Alley Cat Allies is moving swiftly to save cats in Jefferson, Iowa. We’ve set up critical meetings with community leaders to create humane solutions, including a Trap-Neuter-Return (TNR) program, to replace the recently-suspended policy permitting police officers to fatally shoot cats. We are committed to working with the Jefferson community to create a positive approach and a better way forward.
Alley Cat Allies will hold discussions with Jefferson officials, community volunteers, and the local shelter this week involving immediate changes to the city’s protocol regarding cats. The biggest items on the agenda: setting up humane education and outreach, establishing low-cost spay and neuter services, and implementing a TNR program as quickly as possible.
“Jefferson has taken an important first step, but in order to be effective in helping cats and their community, the city needs a comprehensive humane approach, including a Trap-Neuter-Return program,” says Becky Robinson, president and founder of Alley Cat Allies. “Our in-person discussions will stress that a TNR program can be launched practically overnight, so it’s important to start right away!”
Earlier this month, Alley Cat Allies and local partner Animal Rescue League of Iowa (ARL) held urgent meetings after we learned that officers from the Jefferson Police Department were shooting and killing cats they deemed unadoptable. Residents said they assumed the cats would be taken to the local animal shelter. Most were not but were shot instead.
The city argued it was cheaper to kill a cat with a gunshot rather than impounding and euthanizing her at a shelter. Thankfully, in response to our efforts to provide Jefferson with immediate humane solutions to address cats, officials announced soon after that they would suspend this inhumane policy, pending review.
The Dodo, which covers animal issues, interviewed Robinson and Scott Wilson, an animal welfare intervention coordinator at the ARL, about Jefferson’s practices regarding cats. “Not only was this not the best solution to the problem, but it could also be in violation with Iowa state law,” Wilson said.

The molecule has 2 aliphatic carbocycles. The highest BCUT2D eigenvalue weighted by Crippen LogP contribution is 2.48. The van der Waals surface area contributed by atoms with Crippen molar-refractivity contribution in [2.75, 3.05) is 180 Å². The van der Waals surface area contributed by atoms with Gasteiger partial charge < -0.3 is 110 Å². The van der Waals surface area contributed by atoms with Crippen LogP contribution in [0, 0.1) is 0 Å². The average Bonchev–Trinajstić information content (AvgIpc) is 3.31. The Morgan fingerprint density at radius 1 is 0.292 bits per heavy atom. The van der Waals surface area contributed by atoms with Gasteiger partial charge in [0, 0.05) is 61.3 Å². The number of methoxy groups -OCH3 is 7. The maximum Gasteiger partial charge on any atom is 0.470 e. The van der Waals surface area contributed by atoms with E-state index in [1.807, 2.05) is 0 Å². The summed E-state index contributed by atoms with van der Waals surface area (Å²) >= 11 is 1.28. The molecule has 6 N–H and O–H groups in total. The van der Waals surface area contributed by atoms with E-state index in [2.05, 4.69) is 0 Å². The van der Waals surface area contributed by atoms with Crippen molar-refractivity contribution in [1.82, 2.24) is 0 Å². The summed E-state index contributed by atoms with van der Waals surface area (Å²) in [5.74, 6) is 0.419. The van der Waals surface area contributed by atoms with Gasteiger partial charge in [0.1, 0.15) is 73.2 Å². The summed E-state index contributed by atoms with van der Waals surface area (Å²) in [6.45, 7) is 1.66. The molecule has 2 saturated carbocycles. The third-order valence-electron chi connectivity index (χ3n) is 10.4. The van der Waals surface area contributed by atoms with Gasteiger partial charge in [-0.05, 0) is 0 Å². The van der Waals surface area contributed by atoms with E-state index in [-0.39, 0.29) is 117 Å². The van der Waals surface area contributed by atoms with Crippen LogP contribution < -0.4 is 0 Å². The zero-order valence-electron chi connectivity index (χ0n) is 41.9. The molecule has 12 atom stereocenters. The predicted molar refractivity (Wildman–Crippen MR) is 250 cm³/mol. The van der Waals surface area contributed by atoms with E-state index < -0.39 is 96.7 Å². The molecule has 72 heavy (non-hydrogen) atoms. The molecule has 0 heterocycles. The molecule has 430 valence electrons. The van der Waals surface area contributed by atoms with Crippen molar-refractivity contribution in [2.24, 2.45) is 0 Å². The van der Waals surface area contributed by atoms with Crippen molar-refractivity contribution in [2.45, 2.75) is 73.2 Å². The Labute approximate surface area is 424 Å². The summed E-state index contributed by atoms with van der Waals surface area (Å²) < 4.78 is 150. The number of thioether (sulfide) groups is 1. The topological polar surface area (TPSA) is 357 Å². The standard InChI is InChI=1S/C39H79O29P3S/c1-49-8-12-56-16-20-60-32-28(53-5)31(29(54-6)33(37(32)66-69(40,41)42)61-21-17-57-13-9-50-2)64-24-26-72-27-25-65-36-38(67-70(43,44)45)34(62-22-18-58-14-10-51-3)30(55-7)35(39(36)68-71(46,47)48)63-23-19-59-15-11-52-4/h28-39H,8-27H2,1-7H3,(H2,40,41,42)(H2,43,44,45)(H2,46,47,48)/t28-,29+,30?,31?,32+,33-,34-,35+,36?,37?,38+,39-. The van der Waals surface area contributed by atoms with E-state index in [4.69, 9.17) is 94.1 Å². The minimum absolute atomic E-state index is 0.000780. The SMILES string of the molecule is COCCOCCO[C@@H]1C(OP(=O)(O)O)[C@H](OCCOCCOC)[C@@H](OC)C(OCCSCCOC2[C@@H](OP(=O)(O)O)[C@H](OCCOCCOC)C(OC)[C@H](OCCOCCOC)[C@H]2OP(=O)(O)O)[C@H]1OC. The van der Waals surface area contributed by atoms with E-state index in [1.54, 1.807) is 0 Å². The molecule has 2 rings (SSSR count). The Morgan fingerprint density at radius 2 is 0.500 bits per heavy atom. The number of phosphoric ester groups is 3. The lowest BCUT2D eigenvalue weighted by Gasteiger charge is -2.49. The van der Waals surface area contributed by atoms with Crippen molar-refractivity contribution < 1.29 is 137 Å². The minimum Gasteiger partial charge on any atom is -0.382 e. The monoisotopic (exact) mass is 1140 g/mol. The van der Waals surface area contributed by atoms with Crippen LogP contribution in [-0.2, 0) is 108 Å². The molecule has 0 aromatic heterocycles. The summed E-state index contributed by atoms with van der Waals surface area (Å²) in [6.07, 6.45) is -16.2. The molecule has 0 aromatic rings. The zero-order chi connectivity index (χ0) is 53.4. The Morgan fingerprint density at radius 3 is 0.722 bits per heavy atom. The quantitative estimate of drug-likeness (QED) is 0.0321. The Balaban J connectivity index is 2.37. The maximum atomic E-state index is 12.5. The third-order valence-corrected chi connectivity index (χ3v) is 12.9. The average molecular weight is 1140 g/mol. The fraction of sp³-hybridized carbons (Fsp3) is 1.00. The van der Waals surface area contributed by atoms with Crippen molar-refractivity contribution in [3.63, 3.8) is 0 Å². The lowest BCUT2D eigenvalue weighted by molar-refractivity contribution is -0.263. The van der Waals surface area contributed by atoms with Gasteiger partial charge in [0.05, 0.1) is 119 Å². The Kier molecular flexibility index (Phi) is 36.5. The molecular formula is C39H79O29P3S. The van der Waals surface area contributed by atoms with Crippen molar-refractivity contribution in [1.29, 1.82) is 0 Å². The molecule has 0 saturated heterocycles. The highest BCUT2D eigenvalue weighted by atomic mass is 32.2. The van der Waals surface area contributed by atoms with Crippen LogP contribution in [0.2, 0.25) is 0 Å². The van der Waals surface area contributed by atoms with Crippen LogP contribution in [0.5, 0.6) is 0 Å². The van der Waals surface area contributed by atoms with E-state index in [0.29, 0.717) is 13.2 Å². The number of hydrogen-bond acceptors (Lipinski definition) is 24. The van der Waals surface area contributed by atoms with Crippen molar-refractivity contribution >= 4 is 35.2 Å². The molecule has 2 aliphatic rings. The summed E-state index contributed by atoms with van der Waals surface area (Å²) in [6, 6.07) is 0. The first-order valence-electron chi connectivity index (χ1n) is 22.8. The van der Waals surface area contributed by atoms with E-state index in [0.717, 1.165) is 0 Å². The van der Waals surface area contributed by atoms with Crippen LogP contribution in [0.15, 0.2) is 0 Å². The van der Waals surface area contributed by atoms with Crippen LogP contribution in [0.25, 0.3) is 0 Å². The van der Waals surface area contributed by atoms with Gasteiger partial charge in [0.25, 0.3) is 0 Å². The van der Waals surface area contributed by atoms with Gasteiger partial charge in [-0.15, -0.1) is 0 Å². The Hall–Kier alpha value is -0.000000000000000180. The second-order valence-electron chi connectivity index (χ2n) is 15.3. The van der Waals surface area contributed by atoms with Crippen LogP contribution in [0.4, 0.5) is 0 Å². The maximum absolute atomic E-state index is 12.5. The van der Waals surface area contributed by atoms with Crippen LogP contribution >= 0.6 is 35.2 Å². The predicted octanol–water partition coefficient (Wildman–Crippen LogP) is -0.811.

Robinson, Wilson, and other animal advocates also questioned how police officers would know whether the cats they trapped were “unadoptable.” Cats caught in traps, both owned and unowned, are terribly frightened and tend to react in a way that may make them seem “unadoptable.” In a less stressful environment, these same cats may be placid and affectionate.
Because the cats in Jefferson were taken away and shot, they were never given the opportunity to be reunited with their families or colonies. Animal shelters typically scan cats for microchips, post photos of the cats on their website and social media, and then hold them for a few days to give people a chance to come forward and claim them.
Providing Jefferson with community outreach and humane education, along with affordable spay and neuter services and a TNR program, would serve cats’ and residents’ best interests. Every city with a TNR program—and there are thousands around the United States—has experienced the benefits from this humane and effective approach to cats.
“Setting up a model TNR program is not complicated,” Robinson says. “Cities with varying demographic and economic structures can do this.”
In a TNR program, cats are trapped, spayed or neutered, vaccinated, and eartipped. Then community cats are returned to their outdoor colonies to live and thrive. Removing cats from an area fails to sustainably reduce cat populations due to the Vacuum Effect. This happens when cats from neighboring areas move into the newly available space, take advantage of food and shelter, and quickly breed to capacity.
TNR stabilizes cat populations by stopping the breeding cycle and preventing litters of kittens. This sound public policy helps local governments like Jefferson, as well as local shelters, save money by decreasing cat intake and euthanasia. TNR also benefits public health by increasing community cat vaccination rates. Simply put, TNR programs create win-win situations because they enable people and cats to coexist peacefully, as they have for thousands of years.
Allie Cat Allies will be providing expertise, guidance, and support to help Jefferson, the local shelter, and community volunteers establish a citywide humane program. Alley Cat Allies is on the move to help Jefferson make humane change, and we will keep you updated.
If your city or town has questionable or unfavorable policies regarding cats, Alley Cat Allies has resources to help you in your efforts to educate officials and community members. Our Advocacy Toolkit will show you how to advocate to change laws and effectively speak with your officials. Then see our webpage on organizing your community for strategic change for cats and learn how to rally your community to save cats’ lives, including by implementing TNR.